in which AAj represents the change in the strength of the learned association between two stimuli on Trial i, ¡3 represents a learning parameter related to the intensity and associability of the two stimuli, X represents an asymptotic learning parameter related to the outcome event, and most importantly, XA( represents the summed associative strength between all available stimuli and the outcome event in question. When this value is close to X, the term inside the parentheses approaches 0; thus learning is weak or nil.
It would be no exaggeration to state that this model has been the single most influential theory of learning since its publication. It has been imported into (or coevolved with) many other domains, including human contingency learning and causality judgments (e.g., Chapman & Robbins, 1990; cf. Cheng, 1997) and artificial learning in neural networks (as the influential delta rule; Rumelhart, Hinton, & Williams, 1986; Widrow & Hoff, 1960). It can account for a huge number of basic phenomena in associative learning (Dickenson & Macintosh, 1978; Miller, Barnet, & Grahame, 1995; Walkenbach & Haddid, 1980) and consequently has been the primary vehicle for the discussion of phenomena in animal learning in introductory textbooks.
These successes notwithstanding, there are numerous examples of how the model fails to account for behavior in the very paradigms it was designed for. To draw again on the example of blocking, as described earlier, remember that the model explains blocking as a deficit in learning— the animal fails to respond to the blocked stimulus because nothing was learned about the relationship of that stimulus to the outcome. Certain phenomena indicate that this assumption is almost certainly false. For example, additional training following the traditional blocking procedure that presents the blocking stimulus (A, in the preceding example) paired with the absence of the outcome stimulus (C) can lead to retroactive unblocking, in which responding increases to the B stimulus, even though there were no additional presentations of that B stimulus (Arcediano, Escobar, & Matute, 2001; Blaisdell, Gunther, & Miller, 1999).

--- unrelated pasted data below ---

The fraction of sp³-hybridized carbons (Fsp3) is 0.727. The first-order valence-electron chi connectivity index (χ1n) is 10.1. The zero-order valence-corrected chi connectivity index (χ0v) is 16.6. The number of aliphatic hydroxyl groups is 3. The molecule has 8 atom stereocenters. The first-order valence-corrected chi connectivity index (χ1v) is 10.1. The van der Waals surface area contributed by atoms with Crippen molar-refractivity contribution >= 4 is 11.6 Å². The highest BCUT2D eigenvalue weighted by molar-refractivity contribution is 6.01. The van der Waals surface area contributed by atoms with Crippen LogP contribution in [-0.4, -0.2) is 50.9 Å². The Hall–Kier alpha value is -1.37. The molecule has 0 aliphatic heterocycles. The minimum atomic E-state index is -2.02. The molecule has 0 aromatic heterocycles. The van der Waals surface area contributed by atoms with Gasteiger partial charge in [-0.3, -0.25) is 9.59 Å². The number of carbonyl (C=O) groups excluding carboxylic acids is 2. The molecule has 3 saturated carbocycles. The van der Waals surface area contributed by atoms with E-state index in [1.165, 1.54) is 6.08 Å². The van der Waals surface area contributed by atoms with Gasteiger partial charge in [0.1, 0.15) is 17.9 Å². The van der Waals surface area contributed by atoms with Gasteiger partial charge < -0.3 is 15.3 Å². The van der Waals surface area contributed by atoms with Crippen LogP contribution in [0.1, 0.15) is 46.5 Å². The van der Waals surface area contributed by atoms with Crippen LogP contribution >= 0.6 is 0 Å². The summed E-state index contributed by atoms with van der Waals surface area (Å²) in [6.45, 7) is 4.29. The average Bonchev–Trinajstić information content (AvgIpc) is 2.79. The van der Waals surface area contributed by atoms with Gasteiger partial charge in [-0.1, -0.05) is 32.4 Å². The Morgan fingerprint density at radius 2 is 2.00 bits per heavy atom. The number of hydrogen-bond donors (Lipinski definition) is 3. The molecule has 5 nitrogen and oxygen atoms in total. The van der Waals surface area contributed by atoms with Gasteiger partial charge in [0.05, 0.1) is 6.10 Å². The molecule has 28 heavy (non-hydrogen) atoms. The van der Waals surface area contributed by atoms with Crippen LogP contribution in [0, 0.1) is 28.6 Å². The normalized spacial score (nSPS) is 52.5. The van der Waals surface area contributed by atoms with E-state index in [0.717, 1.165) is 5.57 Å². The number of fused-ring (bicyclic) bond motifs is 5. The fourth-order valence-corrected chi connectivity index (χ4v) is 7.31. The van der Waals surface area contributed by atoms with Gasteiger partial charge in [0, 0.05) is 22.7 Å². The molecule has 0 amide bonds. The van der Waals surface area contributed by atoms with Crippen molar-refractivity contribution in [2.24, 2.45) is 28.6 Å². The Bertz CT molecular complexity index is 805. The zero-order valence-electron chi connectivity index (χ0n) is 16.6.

From a model-evaluation perspective, such data should lead us to cast out the Rescorla-Wagner Model as outdated and unsatisfactory. However, this approach ignores critical aspects of the scientific process; namely, the discovery of phenomena like retroactive unblocking was motivated in large part by the strong (and ultimately incorrect) predictions of the model. In other words, widespread understanding of the model led researchers to devise paradigms that tested its limits. In addition, certain generalities among the phenomena that contradict the model are only apparent in context of how the model deals with them inadequately (Miller et al., 1995). Thus we see that models serve not only as isomorphisms for the systems we study, but also as motivating and organizational tools that enhance our progress toward understanding the mechanisms they purport to represent—even when they do so incorrectly. This approach to model-based psychological science is well reflected in the quip that models should be your friends, not your lovers (Dell, 2004). You maintain them because of what they offer you, but you keep many of them and don't demand too much of any single one.
Was this article helpful?